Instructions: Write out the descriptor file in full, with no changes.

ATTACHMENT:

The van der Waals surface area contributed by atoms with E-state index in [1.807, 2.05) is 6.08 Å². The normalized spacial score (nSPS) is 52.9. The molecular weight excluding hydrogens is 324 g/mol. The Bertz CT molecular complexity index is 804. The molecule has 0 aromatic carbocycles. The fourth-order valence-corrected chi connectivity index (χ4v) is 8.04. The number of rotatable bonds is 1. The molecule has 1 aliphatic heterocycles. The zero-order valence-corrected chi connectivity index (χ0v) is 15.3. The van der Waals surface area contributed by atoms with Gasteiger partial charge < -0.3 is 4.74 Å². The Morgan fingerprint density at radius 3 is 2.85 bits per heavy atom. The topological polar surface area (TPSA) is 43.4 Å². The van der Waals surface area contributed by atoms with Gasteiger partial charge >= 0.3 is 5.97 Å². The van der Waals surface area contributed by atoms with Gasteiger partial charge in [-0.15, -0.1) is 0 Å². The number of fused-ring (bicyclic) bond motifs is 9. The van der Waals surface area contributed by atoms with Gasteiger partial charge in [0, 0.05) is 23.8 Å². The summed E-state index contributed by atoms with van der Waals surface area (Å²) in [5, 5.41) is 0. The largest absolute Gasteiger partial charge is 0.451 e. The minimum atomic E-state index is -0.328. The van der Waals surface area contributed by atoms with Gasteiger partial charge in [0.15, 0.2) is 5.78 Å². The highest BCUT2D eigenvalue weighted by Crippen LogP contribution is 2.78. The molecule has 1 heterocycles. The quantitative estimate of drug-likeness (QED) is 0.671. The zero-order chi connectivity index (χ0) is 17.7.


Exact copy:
The van der Waals surface area contributed by atoms with E-state index in [1.807, 2.05) is 6.08 Å². The normalized spacial score (nSPS) is 52.9. The molecular weight excluding hydrogens is 324 g/mol. The Bertz CT molecular complexity index is 804. The molecule has 0 aromatic carbocycles. The fourth-order valence-corrected chi connectivity index (χ4v) is 8.04. The number of rotatable bonds is 1. The molecule has 1 aliphatic heterocycles. The zero-order valence-corrected chi connectivity index (χ0v) is 15.3. The van der Waals surface area contributed by atoms with Gasteiger partial charge < -0.3 is 4.74 Å². The Morgan fingerprint density at radius 3 is 2.85 bits per heavy atom. The topological polar surface area (TPSA) is 43.4 Å². The van der Waals surface area contributed by atoms with Gasteiger partial charge >= 0.3 is 5.97 Å². The van der Waals surface area contributed by atoms with Gasteiger partial charge in [-0.15, -0.1) is 0 Å². The number of fused-ring (bicyclic) bond motifs is 9. The van der Waals surface area contributed by atoms with Gasteiger partial charge in [0, 0.05) is 23.8 Å². The summed E-state index contributed by atoms with van der Waals surface area (Å²) in [5, 5.41) is 0. The largest absolute Gasteiger partial charge is 0.451 e. The minimum atomic E-state index is -0.328. The van der Waals surface area contributed by atoms with Gasteiger partial charge in [0.15, 0.2) is 5.78 Å². The highest BCUT2D eigenvalue weighted by Crippen LogP contribution is 2.78. The molecule has 1 heterocycles. The quantitative estimate of drug-likeness (QED) is 0.671. The zero-order chi connectivity index (χ0) is 17.7.